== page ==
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Genomic Profiles of Neuroblastoma Associated With Opsoclonus Myoclonus Syndrome

Hero, Barbara; Clement, Nathalie; Øra, Ingrid LU ; Pierron, Gaelle; Lapouble, Eve; Theissen, Jessica; Pasqualini, Claudia; Valteau-Couanet, Dominique; Plantaz, Dominique and Michon, Jean, et al. (2018) In Journal of Pediatric Hematology/Oncology1995-01-01+01:00 40(2). p.93-98
Abstract

Opsoclonus myoclonus syndrome (OMS), often called "dancing eyed syndrome," is a rare neurological condition associated with neuroblastoma in the majority of all childhood cases. Genomic copy number profiles have shown to be of prognostic significance for neuroblastoma patients. The aim of this retrospective multicenter study was to analyze the genomic copy number profiles of tumors from children with neuroblastoma presenting with OMS at diagnosis. In 44 cases of neuroblastoma associated with OMS, overall genomic profiling by either array-comparative genomic hybridization or single nucleotide polymorphism array proved successful in 91% of the cases, distinguishing tumors harboring segmental chromosome alterations from those with... (More)

Opsoclonus myoclonus syndrome (OMS), often called "dancing eyed syndrome," is a rare neurological condition associated with neuroblastoma in the majority of all childhood cases. Genomic copy number profiles have shown to be of prognostic significance for neuroblastoma patients. The aim of this retrospective multicenter study was to analyze the genomic copy number profiles of tumors from children with neuroblastoma presenting with OMS at diagnosis. In 44 cases of neuroblastoma associated with OMS, overall genomic profiling by either array-comparative genomic hybridization or single nucleotide polymorphism array proved successful in 91% of the cases, distinguishing tumors harboring segmental chromosome alterations from those with numerical chromosome alterations only. A total of 23/44 (52%) tumors showed an segmental chromosome alterations genomic profile, 16/44 (36%) an numerical chromosome alterations genomic profile, and 1 case displayed an atypical profile (12q amplicon). No recurrently small interstitial copy number alterations were identified. With no tumor relapse nor disease-related deaths, the overall genomic profile was not of prognostic impact with regard to the oncological outcome in this series of patients. Thus, the observation of an excellent oncological outcome, even for those with an unfavorable genomic profile of neuroblastoma, supports the hypothesis that an immune response might be involved in tumor control in these patients with OMS.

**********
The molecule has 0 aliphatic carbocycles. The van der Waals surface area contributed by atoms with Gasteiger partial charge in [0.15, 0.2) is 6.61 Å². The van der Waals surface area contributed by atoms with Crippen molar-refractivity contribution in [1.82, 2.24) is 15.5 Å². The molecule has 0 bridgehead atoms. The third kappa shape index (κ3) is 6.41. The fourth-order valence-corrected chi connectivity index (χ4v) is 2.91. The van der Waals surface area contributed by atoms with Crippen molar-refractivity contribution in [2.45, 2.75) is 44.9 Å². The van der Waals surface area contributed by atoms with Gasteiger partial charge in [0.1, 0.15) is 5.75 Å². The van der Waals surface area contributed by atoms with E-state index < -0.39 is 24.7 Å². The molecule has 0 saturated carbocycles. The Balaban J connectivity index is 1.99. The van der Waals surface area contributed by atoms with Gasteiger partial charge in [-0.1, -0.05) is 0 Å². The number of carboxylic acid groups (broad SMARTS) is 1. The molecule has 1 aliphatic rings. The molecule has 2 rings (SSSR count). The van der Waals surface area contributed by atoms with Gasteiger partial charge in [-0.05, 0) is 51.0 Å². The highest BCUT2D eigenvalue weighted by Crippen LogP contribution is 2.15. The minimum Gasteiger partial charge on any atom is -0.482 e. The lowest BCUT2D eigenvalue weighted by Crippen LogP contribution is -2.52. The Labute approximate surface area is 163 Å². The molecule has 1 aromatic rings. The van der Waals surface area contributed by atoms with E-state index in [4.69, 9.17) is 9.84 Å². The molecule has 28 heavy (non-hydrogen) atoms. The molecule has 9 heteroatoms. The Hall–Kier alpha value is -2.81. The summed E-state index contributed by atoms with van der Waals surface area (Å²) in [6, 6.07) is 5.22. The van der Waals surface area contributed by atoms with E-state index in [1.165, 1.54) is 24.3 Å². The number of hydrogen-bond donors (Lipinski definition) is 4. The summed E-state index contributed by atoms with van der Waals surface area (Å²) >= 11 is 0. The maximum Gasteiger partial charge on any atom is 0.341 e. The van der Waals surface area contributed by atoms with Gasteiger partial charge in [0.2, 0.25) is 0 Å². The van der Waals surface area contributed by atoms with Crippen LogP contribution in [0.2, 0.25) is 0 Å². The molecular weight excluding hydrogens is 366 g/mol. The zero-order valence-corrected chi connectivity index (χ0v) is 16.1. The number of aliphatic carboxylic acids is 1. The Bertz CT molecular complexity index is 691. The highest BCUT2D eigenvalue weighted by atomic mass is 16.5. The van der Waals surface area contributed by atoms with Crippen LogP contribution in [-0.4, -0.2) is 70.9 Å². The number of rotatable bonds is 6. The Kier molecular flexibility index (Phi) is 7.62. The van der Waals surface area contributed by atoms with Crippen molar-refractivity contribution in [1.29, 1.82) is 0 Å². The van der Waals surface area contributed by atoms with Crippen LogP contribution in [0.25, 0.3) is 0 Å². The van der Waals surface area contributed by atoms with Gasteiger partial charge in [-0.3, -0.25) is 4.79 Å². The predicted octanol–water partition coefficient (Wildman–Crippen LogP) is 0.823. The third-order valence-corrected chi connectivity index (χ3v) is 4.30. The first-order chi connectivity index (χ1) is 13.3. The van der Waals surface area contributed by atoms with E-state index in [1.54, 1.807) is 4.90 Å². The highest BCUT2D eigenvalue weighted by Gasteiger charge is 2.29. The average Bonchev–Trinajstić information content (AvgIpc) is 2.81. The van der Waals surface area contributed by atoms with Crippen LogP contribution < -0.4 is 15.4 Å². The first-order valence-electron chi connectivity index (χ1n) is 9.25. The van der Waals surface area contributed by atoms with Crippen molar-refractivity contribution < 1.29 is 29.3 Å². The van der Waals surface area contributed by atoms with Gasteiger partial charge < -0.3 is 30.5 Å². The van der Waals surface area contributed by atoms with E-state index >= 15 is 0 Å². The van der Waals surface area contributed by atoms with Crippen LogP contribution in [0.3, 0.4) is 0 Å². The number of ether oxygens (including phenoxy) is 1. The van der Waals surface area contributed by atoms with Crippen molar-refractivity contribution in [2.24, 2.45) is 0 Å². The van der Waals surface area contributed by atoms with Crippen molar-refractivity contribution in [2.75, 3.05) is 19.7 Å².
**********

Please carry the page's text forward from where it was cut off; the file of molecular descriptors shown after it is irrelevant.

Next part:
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Journal of Pediatric Hematology/Oncology1995-01-01+01:00
volume
40
issue
2
pages
93 - 98
publisher
Lippincott Williams & Wilkins
external identifiers
  • scopus:85044370704
ISSN
1077-4114
DOI
10.1097/MPH.0000000000000976
language
English
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yes
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aab9cf56-a075-447d-bd26-3501f716626f
date added to LUP
2018-01-12 11:42:28
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2018-04-15 04:50:01
@article{aab9cf56-a075-447d-bd26-3501f716626f,
  abstract     = {<p>Opsoclonus myoclonus syndrome (OMS), often called "dancing eyed syndrome," is a rare neurological condition associated with neuroblastoma in the majority of all childhood cases. Genomic copy number profiles have shown to be of prognostic significance for neuroblastoma patients. The aim of this retrospective multicenter study was to analyze the genomic copy number profiles of tumors from children with neuroblastoma presenting with OMS at diagnosis. In 44 cases of neuroblastoma associated with OMS, overall genomic profiling by either array-comparative genomic hybridization or single nucleotide polymorphism array proved successful in 91% of the cases, distinguishing tumors harboring segmental chromosome alterations from those with numerical chromosome alterations only. A total of 23/44 (52%) tumors showed an segmental chromosome alterations genomic profile, 16/44 (36%) an numerical chromosome alterations genomic profile, and 1 case displayed an atypical profile (12q amplicon). No recurrently small interstitial copy number alterations were identified. With no tumor relapse nor disease-related deaths, the overall genomic profile was not of prognostic impact with regard to the oncological outcome in this series of patients. Thus, the observation of an excellent oncological outcome, even for those with an unfavorable genomic profile of neuroblastoma, supports the hypothesis that an immune response might be involved in tumor control in these patients with OMS.</p>},
  author       = {Hero, Barbara and Clement, Nathalie and Øra, Ingrid and Pierron, Gaelle and Lapouble, Eve and Theissen, Jessica and Pasqualini, Claudia and Valteau-Couanet, Dominique and Plantaz, Dominique and Michon, Jean and Delattre, Olivier and Tardieu, Marc and Schleiermacher, Gudrun},
  issn         = {1077-4114},
  language     = {eng},
  number       = {2},
  pages        = {93--98},
  publisher    = {Lippincott Williams & Wilkins},
  series       = {Journal of Pediatric Hematology/Oncology1995-01-01+01:00},
  title        = {Genomic Profiles of Neuroblastoma Associated With Opsoclonus Myoclonus Syndrome},
  url          = {http://dx.doi.org/10.1097/MPH.0000000000000976},
  volume       = {40},
  year         = {2018},
}